Not a general book, of course, but a one for those interested in and learning to use the software with the hardware and operating system.
I thought I knew Word, in particular, very well, but there were many lessons for me here. I’ve learnt things that will hopefully increase my productivity and allow me more freedom to express myself more fully. The ability to work with programs like Word, Excel, and PowerPoint more effectively will certainly improve my speed of work. But, as familiarity increases, I ... read more »
I read the Folio Society edition of this novel, illustrated rather charmingly and with considerable insight, by Debra McFarlane. There’s something essentially apt about reading a book from the early 50s in the form of a hardback with appropriate plates. Set in the period just following World War II, and written in the first person by one of the ‘excellent women’ of the title, it should really be entirely of its time. The simple brilliance of the writing, the wonderful characterisation and the gently comi... read more »
It was supposed to be the start, the beginning of the full time writing life. But life has a way of getting in the way of ambition, doesn’t it? Retirement exposes all those domestic tasks that you intended to complete one day. And I’ve been doing some of those. Coupled with the freedom to do what I want when I like, comes some good weather at long last and I felt unequal to allowing the gardens to become even more like jungles for lack of opportunity to care for them. Hedges, bushes and lawns all trimmed... read more »
I was recently invited to take part in a ‘chain’ event on Facebook. It looked harmless enough, except to the paranoid types. Basically, the idea was to list 25 random facts about yourself; things that people wouldn’t necessarily know. A bit of fun, provided the subjects don’t provide info of use to those intent on identity fraud, of course.
Trouble was, in order to partake, it was necessary to take a particular route through the FB labyrinth. And it turned out that, for reasons known only to FB, my rout... read more »
First published in 1994, Disclosure by Michael Crichton, is one of those novels based on actual events, though this is not made clear until the end of the book, in an ‘afterword’. Whether that information would have made any difference to my reading is an unknown. It reads like fiction, so I read it in that spirit.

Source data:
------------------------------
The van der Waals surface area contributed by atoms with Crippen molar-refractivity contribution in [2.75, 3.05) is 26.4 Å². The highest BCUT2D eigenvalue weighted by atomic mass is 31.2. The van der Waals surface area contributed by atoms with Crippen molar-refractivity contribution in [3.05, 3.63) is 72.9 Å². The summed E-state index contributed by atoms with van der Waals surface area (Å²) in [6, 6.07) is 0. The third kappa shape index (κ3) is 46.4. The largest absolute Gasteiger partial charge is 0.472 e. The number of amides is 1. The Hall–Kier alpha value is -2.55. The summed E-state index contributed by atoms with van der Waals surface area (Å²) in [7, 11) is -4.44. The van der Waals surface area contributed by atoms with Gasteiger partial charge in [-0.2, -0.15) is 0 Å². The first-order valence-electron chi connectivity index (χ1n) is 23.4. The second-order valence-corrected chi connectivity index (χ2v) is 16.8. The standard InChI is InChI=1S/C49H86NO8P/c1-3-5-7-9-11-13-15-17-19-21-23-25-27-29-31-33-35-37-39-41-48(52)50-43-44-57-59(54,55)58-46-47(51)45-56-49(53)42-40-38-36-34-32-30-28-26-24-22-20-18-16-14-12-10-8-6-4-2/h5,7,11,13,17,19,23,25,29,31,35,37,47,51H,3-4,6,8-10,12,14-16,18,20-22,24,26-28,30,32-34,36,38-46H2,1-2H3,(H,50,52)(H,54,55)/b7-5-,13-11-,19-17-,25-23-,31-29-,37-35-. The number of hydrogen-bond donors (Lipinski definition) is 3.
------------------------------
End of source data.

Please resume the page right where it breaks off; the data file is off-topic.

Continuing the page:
The stated theme is that of sexual harassment and its potentially corrosive effects on both corporations and society in general. Written at a time when such complaints were increasingly bei... read more »
English: So many words to keep track of!. (Photo credit: Wikipedia)
If ever a writing rule was overstated, it must be this one. Once it becomes evident that there are more exceptions than examples following a rule, the rule becomes seriously unhelpful; redundant at best.
We all know about receipt, receive, ceiling, etc. But there are actually more words used in English that have the ‘ei’ construction than those using ‘ie’.
Don’t believe me? I offer a mere handful:
Heir, weir, Eire, weird, being, d... read more »
Núverandi 2007 Intel iMac. (Photo credit: Wikipedia)
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For years I’ve wanted to use a Mac instead of a PC for my writing. I decided I would treat myself on my retirement from employment and, last Monday, I made the purchase.
As is invariably... read more »
I come late to this classic, which I gather is intended as a children’s story. Mind you, I suspect a few of the modern generation might have difficulty with some of the language and sentence structure. Be that as it may, the story is rightly a classic: the language is beautiful, the ideas, which are wide-ranging, are wonderfully expressed with little sign of authorial intrusion.
The central theme, of the reversion of the civilised into the primitive, is cleverly illustrated as Buck slowly learns from ... read more »
Typographic quotation marks (top) versus straight quotation marks, or "dumb quotes" (bottom). (Photo credit: Wikipedia)
They’re there, everywhere you look, on blogs, in books, on websites – those unbreakable rules for writers. Some are concerned with language itself; grammar, syntax, spelling. Others are to do with style; repetition, viewpoint, backstory, vocabulary. Then there are the rules surrounding presentation; font, paragraphs, spacing, quotations, dialogue. Of course, the gurus and mentors have ... read more »
Iconic, much adapted for film and TV, these tales have been around a while and many people have taken pleasure from them in this form. But, until now, I’d not read a single one. This collection both introduces and develops the character (I met one of the original actors, Joan Hickson, whilst working on an article with her son, Nick, when she lived in Wivenhoe. Very private and reserved lady.)
Joan Hickson (Photo credit: Wikipedia)
What I hadn’t appreciated was that the written stories actually dist... read more »